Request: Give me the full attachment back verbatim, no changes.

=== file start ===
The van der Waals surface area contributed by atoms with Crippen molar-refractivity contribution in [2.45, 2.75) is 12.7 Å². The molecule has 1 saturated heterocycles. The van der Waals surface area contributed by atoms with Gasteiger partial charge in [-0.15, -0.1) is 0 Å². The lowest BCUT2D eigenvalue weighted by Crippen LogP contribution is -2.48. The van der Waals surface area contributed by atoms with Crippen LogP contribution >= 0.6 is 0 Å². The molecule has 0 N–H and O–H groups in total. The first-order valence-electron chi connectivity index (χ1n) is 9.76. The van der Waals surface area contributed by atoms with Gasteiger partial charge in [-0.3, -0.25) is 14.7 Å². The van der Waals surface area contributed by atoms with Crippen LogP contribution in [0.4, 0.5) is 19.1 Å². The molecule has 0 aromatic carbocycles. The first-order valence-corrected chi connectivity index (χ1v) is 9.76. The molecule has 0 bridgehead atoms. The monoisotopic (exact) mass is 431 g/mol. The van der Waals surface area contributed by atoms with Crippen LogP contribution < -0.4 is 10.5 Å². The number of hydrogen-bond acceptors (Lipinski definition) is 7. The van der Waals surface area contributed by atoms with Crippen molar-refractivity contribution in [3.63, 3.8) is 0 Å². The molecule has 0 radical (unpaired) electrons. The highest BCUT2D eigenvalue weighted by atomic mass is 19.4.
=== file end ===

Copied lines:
The van der Waals surface area contributed by atoms with Crippen molar-refractivity contribution in [2.45, 2.75) is 12.7 Å². The molecule has 1 saturated heterocycles. The van der Waals surface area contributed by atoms with Gasteiger partial charge in [-0.15, -0.1) is 0 Å². The lowest BCUT2D eigenvalue weighted by Crippen LogP contribution is -2.48. The van der Waals surface area contributed by atoms with Crippen LogP contribution >= 0.6 is 0 Å². The molecule has 0 N–H and O–H groups in total. The first-order valence-electron chi connectivity index (χ1n) is 9.76. The van der Waals surface area contributed by atoms with Gasteiger partial charge in [-0.3, -0.25) is 14.7 Å². The van der Waals surface area contributed by atoms with Crippen LogP contribution in [0.4, 0.5) is 19.1 Å². The molecule has 0 aromatic carbocycles. The first-order valence-corrected chi connectivity index (χ1v) is 9.76. The molecule has 0 bridgehead atoms. The monoisotopic (exact) mass is 431 g/mol. The van der Waals surface area contributed by atoms with Crippen LogP contribution < -0.4 is 10.5 Å². The number of hydrogen-bond acceptors (Lipinski definition) is 7. The van der Waals surface area contributed by atoms with Crippen molar-refractivity contribution in [3.63, 3.8) is 0 Å². The molecule has 0 radical (unpaired) electrons. The highest BCUT2D eigenvalue weighted by atomic mass is 19.4.